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enter image description hereconcerning Praat. I am not entirely sure on how to measure the voicing during a stop closure. I marked the consonant closure duration. (You can see part of the vowel.) However, I cannot see where the voice bar ends. Could you give me a few tips?

thanks![enter image description here]2

(additional information) The word is bag. The vowel is "a" and the yellow highlighted part corresponds with the consonant closure duration. I need to label the voice bar, i.e., the stretch of glottal pulses during the consonant closure.

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    What is a "voicing consonant"? Do you mean voiced consonant? What language is this? What is the actual utterance that was recorded? What is the purpose of the text grid labels? Oct 25 '15 at 11:51
  • @musicallinguist I edited my question :)
    – canon
    Oct 25 '15 at 16:24
  • I edited it further to make it clearer, in light of your exchange with @user6726 below (let me know if I misconstrued anything). On a separate note, I'd recommend trying to get better quality recordings. The amount of external noise during the closure makes it difficult to see exactly what is going on with the voicing. Oct 25 '15 at 21:13
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It appears that you're asking when voicing ceases during the closure period of "g" in "bag", where the closure is the selected piece. Since you don't have physiological data on vocal fold vibration, you would estimate it from the acoustic waveform, looking for quasi-periodic variations in the waveform. Notice to the right that the waveform is fairly flat, but not totally flat, because there's usually some noise.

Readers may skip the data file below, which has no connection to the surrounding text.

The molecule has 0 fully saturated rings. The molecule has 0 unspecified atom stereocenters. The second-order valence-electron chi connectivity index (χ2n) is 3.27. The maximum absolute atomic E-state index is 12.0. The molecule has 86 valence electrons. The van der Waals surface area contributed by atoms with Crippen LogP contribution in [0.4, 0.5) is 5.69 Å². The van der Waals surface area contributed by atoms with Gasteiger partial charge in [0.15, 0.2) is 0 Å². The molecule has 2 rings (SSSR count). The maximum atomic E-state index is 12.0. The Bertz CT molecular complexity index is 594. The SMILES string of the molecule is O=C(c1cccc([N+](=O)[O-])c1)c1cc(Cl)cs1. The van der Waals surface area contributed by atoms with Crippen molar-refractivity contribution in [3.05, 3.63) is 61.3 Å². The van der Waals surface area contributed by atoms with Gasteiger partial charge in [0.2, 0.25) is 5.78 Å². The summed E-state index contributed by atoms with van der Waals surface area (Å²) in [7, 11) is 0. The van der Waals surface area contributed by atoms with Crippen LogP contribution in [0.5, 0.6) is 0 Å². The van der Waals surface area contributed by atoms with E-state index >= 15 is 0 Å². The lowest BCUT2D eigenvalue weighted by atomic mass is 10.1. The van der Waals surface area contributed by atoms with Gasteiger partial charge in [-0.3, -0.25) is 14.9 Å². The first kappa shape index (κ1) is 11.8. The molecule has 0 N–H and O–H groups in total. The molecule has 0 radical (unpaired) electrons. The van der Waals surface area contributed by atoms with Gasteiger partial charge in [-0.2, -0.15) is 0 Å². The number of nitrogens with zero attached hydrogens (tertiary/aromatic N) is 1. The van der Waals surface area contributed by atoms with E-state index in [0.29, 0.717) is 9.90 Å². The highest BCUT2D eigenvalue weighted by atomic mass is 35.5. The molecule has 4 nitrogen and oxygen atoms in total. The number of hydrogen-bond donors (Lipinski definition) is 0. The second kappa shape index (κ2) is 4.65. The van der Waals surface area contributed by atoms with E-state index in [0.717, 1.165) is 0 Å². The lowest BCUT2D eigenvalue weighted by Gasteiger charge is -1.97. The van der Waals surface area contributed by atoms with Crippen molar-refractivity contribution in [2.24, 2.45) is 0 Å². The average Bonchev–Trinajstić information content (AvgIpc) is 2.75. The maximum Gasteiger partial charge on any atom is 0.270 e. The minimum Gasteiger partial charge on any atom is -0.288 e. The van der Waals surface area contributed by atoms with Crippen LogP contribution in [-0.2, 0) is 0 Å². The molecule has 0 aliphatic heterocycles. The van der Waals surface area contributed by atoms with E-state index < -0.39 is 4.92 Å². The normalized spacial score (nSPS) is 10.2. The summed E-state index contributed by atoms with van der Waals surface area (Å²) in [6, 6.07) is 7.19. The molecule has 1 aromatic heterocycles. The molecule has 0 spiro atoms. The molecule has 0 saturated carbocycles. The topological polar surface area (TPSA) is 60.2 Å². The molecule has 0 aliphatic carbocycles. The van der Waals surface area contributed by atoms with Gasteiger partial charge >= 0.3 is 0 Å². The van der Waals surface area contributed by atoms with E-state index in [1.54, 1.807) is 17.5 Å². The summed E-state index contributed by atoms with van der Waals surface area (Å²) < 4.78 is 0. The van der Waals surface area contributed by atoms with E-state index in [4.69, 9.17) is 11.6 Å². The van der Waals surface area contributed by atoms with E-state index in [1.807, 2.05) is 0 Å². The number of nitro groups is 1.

At the left edge of the closure for about 10 msc there is relatively clear voicing. There is still a low-amplitude of peaks and valleys for most of the closure, using the section after the release as your point of reference. If you could compare "bag" and "back", you could more clearly see whether this is present in /k/ as well. If it is, you should disregard that variation as not reflecting "voicing", since /k/ isn't voiced. Otherwise, if you have low amplitude quasi-periodic variation during consonant closure, then I would say that it counts as "voicing" -- unless you've been told otherwise by your instructor. It is difficult to locate the end of that amplitude variation by visual inspection, and does require a measure of background noise. (60 cycle AC noise would persist through the recording and not just be present during production of certain phonemes).

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  • app.box.com/s/oanr8ms09g18gro889m54cgqyk7qp5mw Hello! thank you very much. This is a link another example. I just want to make sure that I understood everything correctly. The closure duration of the consonant is the "yellow" highlighted part. However, here I think it is difficult to determine the cease of the voicing. It is again darker in the left edge but more difficult to tell.
    – canon
    Oct 25 '15 at 17:00
  • It would be better to give the wav file and the text grids, since pictures can get a bit blurry.
    – user6726
    Oct 25 '15 at 17:10
  • how can I send you a pm?
    – canon
    Oct 25 '15 at 17:18
  • Just post a wav file on box, like you did with the picture.
    – user6726
    Oct 25 '15 at 18:11

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